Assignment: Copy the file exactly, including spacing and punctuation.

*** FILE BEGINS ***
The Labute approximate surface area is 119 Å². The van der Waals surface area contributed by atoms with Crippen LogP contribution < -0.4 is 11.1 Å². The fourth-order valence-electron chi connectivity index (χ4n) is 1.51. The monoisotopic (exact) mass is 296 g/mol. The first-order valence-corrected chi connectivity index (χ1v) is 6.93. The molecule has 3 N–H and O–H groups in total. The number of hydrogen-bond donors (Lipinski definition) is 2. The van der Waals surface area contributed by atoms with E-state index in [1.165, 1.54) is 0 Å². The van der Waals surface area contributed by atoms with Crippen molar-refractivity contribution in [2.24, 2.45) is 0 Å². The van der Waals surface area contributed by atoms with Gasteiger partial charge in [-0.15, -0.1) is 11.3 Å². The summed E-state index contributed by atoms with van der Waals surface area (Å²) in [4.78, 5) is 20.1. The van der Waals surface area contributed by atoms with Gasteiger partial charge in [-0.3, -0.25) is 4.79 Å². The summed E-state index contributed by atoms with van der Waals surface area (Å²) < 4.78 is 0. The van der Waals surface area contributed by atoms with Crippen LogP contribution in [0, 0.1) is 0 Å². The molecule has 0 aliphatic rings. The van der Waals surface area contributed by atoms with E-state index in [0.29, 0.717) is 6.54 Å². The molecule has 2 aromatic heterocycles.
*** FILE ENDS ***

The Labute approximate surface area is 119 Å². The van der Waals surface area contributed by atoms with Crippen LogP contribution < -0.4 is 11.1 Å². The fourth-order valence-electron chi connectivity index (χ4n) is 1.51. The monoisotopic (exact) mass is 296 g/mol. The first-order valence-corrected chi connectivity index (χ1v) is 6.93. The molecule has 3 N–H and O–H groups in total. The number of hydrogen-bond donors (Lipinski definition) is 2. The van der Waals surface area contributed by atoms with E-state index in [1.165, 1.54) is 0 Å². The van der Waals surface area contributed by atoms with Crippen molar-refractivity contribution in [2.24, 2.45) is 0 Å². The van der Waals surface area contributed by atoms with Gasteiger partial charge in [-0.15, -0.1) is 11.3 Å². The summed E-state index contributed by atoms with van der Waals surface area (Å²) in [4.78, 5) is 20.1. The van der Waals surface area contributed by atoms with Gasteiger partial charge in [-0.3, -0.25) is 4.79 Å². The summed E-state index contributed by atoms with van der Waals surface area (Å²) < 4.78 is 0. The van der Waals surface area contributed by atoms with Crippen LogP contribution in [0, 0.1) is 0 Å². The molecule has 0 aliphatic rings. The van der Waals surface area contributed by atoms with E-state index in [0.29, 0.717) is 6.54 Å². The molecule has 2 aromatic heterocycles.